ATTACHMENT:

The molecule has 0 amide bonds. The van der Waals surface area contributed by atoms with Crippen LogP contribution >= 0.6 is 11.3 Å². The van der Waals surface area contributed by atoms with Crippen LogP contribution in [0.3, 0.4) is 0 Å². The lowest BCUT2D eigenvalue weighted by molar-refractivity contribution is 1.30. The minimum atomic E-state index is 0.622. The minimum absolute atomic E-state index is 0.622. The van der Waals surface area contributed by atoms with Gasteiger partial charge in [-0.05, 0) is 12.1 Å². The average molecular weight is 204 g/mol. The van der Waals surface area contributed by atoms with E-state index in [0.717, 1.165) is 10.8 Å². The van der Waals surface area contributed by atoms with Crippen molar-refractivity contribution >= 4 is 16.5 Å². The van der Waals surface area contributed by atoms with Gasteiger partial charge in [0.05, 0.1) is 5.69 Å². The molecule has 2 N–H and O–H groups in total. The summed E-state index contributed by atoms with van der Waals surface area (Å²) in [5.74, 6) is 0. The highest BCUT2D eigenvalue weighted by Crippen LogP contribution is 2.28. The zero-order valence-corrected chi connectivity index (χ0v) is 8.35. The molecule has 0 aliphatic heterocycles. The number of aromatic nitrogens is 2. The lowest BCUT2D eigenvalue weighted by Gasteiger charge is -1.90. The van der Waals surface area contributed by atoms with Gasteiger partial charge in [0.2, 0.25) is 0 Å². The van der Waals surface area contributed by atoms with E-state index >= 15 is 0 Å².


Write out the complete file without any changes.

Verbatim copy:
The molecule has 0 amide bonds. The van der Waals surface area contributed by atoms with Crippen LogP contribution >= 0.6 is 11.3 Å². The van der Waals surface area contributed by atoms with Crippen LogP contribution in [0.3, 0.4) is 0 Å². The lowest BCUT2D eigenvalue weighted by molar-refractivity contribution is 1.30. The minimum atomic E-state index is 0.622. The minimum absolute atomic E-state index is 0.622. The van der Waals surface area contributed by atoms with Gasteiger partial charge in [-0.05, 0) is 12.1 Å². The average molecular weight is 204 g/mol. The van der Waals surface area contributed by atoms with E-state index in [0.717, 1.165) is 10.8 Å². The van der Waals surface area contributed by atoms with Crippen molar-refractivity contribution >= 4 is 16.5 Å². The van der Waals surface area contributed by atoms with Gasteiger partial charge in [0.05, 0.1) is 5.69 Å². The molecule has 2 N–H and O–H groups in total. The summed E-state index contributed by atoms with van der Waals surface area (Å²) in [5.74, 6) is 0. The highest BCUT2D eigenvalue weighted by Crippen LogP contribution is 2.28. The zero-order valence-corrected chi connectivity index (χ0v) is 8.35. The molecule has 0 aliphatic heterocycles. The number of aromatic nitrogens is 2. The lowest BCUT2D eigenvalue weighted by Gasteiger charge is -1.90. The van der Waals surface area contributed by atoms with Gasteiger partial charge in [0.2, 0.25) is 0 Å². The van der Waals surface area contributed by atoms with E-state index >= 15 is 0 Å².